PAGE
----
As you’ll see in the card perks listed above, there’s a $300 annual travel credit available that could easily trim the effective annual fee of this card down to $95 per year. Starting on your first anniversary, you’ll receive a miles bonus worth $100 in travel that could effectively cover the final $95 of that annual fee.
That frees you up to enjoy the complimentary Capital One Lounge access and Global Entry/TSA PreCheck membership.
You’ll have a chance to score big with the welcome bonus, and you’ll earn at least 2x miles on every purchase you make with the card. That could make it a viable everyday spender, not just a travel card.
Here’s what Clark told a listener of his podcast when recommending it:
“I think it’s absolutely great,” Clark says. “How could I say that you should spend $395 per year on a card? They give you $300 of it back as travel credits for travel you purchase through their travel portal. So the net annual fee is $95. And on top of some travel benefits, you get free airport lounge access … Plus, you get 2x miles on all of your purchases, just like a 2% cash back card.”
Annual Fee: $550
Foreign Transaction Fee: $0
Auto Rental Insurance Coverage: Yes
Bonus Offer: Earn 60,000 bonus points
Bonus Offer Disclaimer: after you spend $4,000 on purchases in the first 3 months from account opening. That’s $900 toward travel when you redeem through Chase Ultimate Rewards®
Rewards Program Details: Earn 5x total points on flights and 10x total points on hotels and car rentals when you purchase travel through Chase Ultimate Rewards® immediately after the first $300 is spent on travel purchases annually. Earn 3x points on other travel and dining & 1 point per $1 spent on all other purchases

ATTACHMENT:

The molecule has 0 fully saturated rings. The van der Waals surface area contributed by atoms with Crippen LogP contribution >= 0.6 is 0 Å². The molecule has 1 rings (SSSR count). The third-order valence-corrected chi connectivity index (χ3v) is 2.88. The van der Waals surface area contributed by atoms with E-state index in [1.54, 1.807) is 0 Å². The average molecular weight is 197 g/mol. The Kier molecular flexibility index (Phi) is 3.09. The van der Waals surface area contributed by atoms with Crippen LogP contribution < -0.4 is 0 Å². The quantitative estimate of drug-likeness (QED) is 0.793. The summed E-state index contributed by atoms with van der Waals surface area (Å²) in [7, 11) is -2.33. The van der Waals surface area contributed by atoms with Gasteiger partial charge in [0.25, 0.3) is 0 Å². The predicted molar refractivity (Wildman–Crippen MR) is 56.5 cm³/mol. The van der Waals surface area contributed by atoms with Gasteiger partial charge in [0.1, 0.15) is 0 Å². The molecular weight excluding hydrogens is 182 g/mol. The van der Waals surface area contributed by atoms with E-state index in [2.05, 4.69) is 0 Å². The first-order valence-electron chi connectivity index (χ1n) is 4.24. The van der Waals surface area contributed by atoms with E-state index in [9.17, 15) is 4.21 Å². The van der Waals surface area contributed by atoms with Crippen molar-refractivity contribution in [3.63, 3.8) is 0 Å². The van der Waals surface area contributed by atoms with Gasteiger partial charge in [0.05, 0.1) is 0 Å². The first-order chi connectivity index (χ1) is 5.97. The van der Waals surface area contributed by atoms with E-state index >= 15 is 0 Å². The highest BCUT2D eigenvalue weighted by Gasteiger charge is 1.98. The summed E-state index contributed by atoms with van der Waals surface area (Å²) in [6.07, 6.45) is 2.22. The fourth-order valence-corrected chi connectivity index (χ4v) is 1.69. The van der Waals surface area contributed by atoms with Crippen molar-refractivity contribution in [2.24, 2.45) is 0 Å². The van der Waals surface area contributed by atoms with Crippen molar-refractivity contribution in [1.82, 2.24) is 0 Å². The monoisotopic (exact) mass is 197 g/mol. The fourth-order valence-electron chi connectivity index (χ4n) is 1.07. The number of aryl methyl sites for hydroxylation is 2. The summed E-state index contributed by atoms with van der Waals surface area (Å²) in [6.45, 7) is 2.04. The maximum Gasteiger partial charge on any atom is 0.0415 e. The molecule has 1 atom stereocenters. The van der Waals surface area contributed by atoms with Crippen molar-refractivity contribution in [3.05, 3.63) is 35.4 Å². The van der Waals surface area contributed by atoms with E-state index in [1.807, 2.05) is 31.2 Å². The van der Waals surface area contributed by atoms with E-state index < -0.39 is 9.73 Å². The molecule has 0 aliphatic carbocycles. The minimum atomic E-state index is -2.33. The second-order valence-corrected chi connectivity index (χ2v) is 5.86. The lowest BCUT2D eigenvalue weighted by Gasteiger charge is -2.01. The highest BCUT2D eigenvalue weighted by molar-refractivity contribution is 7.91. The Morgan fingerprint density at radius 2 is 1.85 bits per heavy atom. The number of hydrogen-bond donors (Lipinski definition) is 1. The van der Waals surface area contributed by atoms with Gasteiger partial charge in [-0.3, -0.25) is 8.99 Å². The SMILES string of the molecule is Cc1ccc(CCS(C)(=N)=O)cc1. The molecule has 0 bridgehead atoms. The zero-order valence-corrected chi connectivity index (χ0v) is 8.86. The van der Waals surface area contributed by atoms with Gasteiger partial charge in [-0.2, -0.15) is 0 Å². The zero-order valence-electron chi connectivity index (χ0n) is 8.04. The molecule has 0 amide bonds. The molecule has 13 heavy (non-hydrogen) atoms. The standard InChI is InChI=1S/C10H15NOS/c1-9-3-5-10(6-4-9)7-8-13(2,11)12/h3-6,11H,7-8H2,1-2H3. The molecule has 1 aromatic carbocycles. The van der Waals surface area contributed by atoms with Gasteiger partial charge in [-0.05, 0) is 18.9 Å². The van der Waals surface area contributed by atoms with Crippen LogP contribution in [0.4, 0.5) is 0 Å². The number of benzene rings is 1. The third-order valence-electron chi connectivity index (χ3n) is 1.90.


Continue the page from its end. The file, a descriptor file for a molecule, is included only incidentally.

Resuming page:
Top Card Perks:
This card also offers $300 in annual statement credits for spending on travel, which helps you take a bite out of the high annual fee.
And the Priority Pass Select membership unlocks free access to quite a few airport lounges for frequent travelers.
But if you’re willing to commit to booking travel through the Chase Ultimate Rewards ecosystem, the value of this card becomes increasingly clear for frequent travelers.
Not only do you receive 5x and 10x points for spending on select travel via Ultimate Rewards, but your points that you earn on all purchases receive a significant valuation boost when you redeem your points on the platform.
Your points are worth 50% more when you redeem them for travel through Ultimate Rewards. For example, 60,000 points are worth $900 toward travel on Ultimate Rewards.
Travel credit cards aren’t for everyone. You need to travel at least a few times per year to consider paying for these credit cards.
But if you are a travel nut like Clark, it’s becoming easier to justify annual fees on travel cards thanks to some great perks and rewards programs.
Both cards offer a $300 annual credit on travel, cover the cost of time-saving line jumps via Global Entry/TSA PreCheck, and provide you with access to airport lounges.
Clark loves the Venture X, while his podcast cohort Christa prefers the Sapphire Reserve.
Both have valid reasons for keeping them in their wallets. Which one do you like best?
We’d love to hear your thoughts on these travel cards in the Clark.com community!